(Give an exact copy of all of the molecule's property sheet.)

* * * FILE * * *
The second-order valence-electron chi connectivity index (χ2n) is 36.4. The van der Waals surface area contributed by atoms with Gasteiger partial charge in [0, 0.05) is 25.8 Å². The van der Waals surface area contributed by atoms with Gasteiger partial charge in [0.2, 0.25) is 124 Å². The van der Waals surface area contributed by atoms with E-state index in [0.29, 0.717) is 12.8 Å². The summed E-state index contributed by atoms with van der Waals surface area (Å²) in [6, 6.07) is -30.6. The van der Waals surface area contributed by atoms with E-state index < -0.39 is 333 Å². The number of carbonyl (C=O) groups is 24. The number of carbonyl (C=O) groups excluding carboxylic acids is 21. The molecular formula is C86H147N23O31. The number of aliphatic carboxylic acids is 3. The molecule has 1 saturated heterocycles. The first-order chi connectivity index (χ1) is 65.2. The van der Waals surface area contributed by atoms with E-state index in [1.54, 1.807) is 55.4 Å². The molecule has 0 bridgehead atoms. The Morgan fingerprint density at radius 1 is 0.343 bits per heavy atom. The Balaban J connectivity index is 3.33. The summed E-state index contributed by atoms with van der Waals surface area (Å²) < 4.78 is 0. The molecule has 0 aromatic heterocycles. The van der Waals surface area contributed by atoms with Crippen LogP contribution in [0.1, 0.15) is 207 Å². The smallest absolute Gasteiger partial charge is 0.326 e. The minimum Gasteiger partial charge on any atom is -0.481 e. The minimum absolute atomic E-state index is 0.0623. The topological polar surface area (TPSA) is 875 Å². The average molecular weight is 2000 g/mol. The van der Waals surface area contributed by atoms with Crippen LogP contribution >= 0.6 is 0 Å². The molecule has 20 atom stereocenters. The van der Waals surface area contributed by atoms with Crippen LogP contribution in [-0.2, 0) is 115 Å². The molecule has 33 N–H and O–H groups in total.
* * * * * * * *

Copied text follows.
The second-order valence-electron chi connectivity index (χ2n) is 36.4. The van der Waals surface area contributed by atoms with Gasteiger partial charge in [0, 0.05) is 25.8 Å². The van der Waals surface area contributed by atoms with Gasteiger partial charge in [0.2, 0.25) is 124 Å². The van der Waals surface area contributed by atoms with E-state index in [0.29, 0.717) is 12.8 Å². The summed E-state index contributed by atoms with van der Waals surface area (Å²) in [6, 6.07) is -30.6. The van der Waals surface area contributed by atoms with E-state index < -0.39 is 333 Å². The number of carbonyl (C=O) groups is 24. The number of carbonyl (C=O) groups excluding carboxylic acids is 21. The molecular formula is C86H147N23O31. The number of aliphatic carboxylic acids is 3. The molecule has 1 saturated heterocycles. The first-order chi connectivity index (χ1) is 65.2. The van der Waals surface area contributed by atoms with E-state index in [1.54, 1.807) is 55.4 Å². The molecule has 0 bridgehead atoms. The Morgan fingerprint density at radius 1 is 0.343 bits per heavy atom. The Balaban J connectivity index is 3.33. The summed E-state index contributed by atoms with van der Waals surface area (Å²) < 4.78 is 0. The molecule has 0 aromatic heterocycles. The van der Waals surface area contributed by atoms with Crippen LogP contribution in [0.1, 0.15) is 207 Å². The smallest absolute Gasteiger partial charge is 0.326 e. The minimum Gasteiger partial charge on any atom is -0.481 e. The minimum absolute atomic E-state index is 0.0623. The topological polar surface area (TPSA) is 875 Å². The average molecular weight is 2000 g/mol. The van der Waals surface area contributed by atoms with Crippen LogP contribution >= 0.6 is 0 Å². The molecule has 20 atom stereocenters. The van der Waals surface area contributed by atoms with Crippen LogP contribution in [-0.2, 0) is 115 Å². The molecule has 33 N–H and O–H groups in total.